ORGANIZATION PROFILE:

Churches' Global Efforts Reach Out from Balto.

by Dylan Rowe
and Gretchen Kaufman


The National Council of Churches (NCC) has its its hands full, digging around in the grime of poverty, uncovering people with dreams not so different from ours.
NCC's Office for Global Education, located in Charles Village, transferred here from Indiana over a decade ago. The office reaches all over the world, making connections with like-minded organizations, teaching children and leaders both at home and abroad.
It provides information, monetary help, and organizational training to a variety of peace and justice organizations. They get people involved and support those who are already involved, including more than 100 organizations worldwide. The office is especially attentive to people who need help but, for polictical reasons, do not receive aid from other potential providers.
"In order to be a good American," explains Tom Hampson, 48, associate director of The Office on Global Education, "you have to be a good citizen, and sometimes that means you have to be critical towards your country's actions. For instance, we have been shipping medical supplies into Cuba and Iraq for humanitarian purposes." Nearly half of the blankets shipped to Iraq came from a supply warehouse in New Windsor, Maryland.
Church World Service (CWS), the division of NCC to which the Office of Global Education belongs, is probably best known for its CROPWALKS, described by Mr. Hampson as "walk-a-thons organized by member churches and citizen groups, the proceeds of which go to fight hunger world-wide." The OGE teaches techniques for hosting a sucessful CROPWALK and gives talks for any interested organization on hunger, international development and refugee resettlement issues.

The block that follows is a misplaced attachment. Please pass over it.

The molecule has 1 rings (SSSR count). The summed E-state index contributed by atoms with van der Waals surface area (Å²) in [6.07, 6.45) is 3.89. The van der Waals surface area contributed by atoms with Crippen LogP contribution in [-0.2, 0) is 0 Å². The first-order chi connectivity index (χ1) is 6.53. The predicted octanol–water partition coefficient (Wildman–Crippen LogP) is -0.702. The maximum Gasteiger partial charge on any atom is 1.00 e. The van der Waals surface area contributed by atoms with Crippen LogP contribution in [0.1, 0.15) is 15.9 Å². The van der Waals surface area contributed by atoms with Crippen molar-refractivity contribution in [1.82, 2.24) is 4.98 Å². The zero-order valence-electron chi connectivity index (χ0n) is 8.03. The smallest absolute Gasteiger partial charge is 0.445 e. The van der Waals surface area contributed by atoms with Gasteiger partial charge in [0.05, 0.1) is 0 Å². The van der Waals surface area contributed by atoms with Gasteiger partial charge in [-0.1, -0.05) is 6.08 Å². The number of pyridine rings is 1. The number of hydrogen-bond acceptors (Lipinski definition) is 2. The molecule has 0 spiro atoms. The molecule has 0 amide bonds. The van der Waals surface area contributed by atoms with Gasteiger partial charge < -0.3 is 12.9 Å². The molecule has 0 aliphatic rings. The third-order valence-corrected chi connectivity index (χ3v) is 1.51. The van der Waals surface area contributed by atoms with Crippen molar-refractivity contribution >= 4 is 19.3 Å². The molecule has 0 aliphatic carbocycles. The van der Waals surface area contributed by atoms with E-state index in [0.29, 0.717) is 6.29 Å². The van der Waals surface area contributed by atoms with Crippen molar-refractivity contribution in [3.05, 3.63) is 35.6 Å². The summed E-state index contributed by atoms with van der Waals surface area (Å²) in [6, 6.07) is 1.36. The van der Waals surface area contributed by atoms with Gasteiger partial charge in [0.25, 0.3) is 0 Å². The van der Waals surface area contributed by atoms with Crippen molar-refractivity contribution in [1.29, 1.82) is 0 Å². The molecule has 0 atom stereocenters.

The OGE also publishes a series of fact sheets, crammed with statistics, personal stories, poetry, art, photographs and phone numbers. This popular series, entitled "Facts Have Faces," is one of the ways CWS raises awareness for its causes. Touching on the personal lives of the affected, "Facts Have Faces" discusses child prostitution, victims of abandoned landmines, hunger, and the hidden costs of tourism in developing countries.
"Those who love peace must be stronger and tougher than those who love war," said the NCC regional representative in the Balkans, Peter Mikuliak, "We cannot surrender to the temptation to return violence for violence, lest we ourselves become that which we hate."
Last year the NCC responded to a "rash" of arsons of black churches in the south. Working in conjunction with Habitat for Humanity, the Council has raised over $12 million in donations to help rebuild the ruined churches. "I see us challenging the U.S. government in terms of a more humane policy for the poor in America and in other countries," Hampson says.
The number of member churches has been declining over the years, spreading the burden of peacekeeping thin amoung remaining affiliates. Through a mixture of faith and experience, the NCC remains strong, continuing to provide aid where aid is desperatly needed.


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This story was published on September 4, 1997.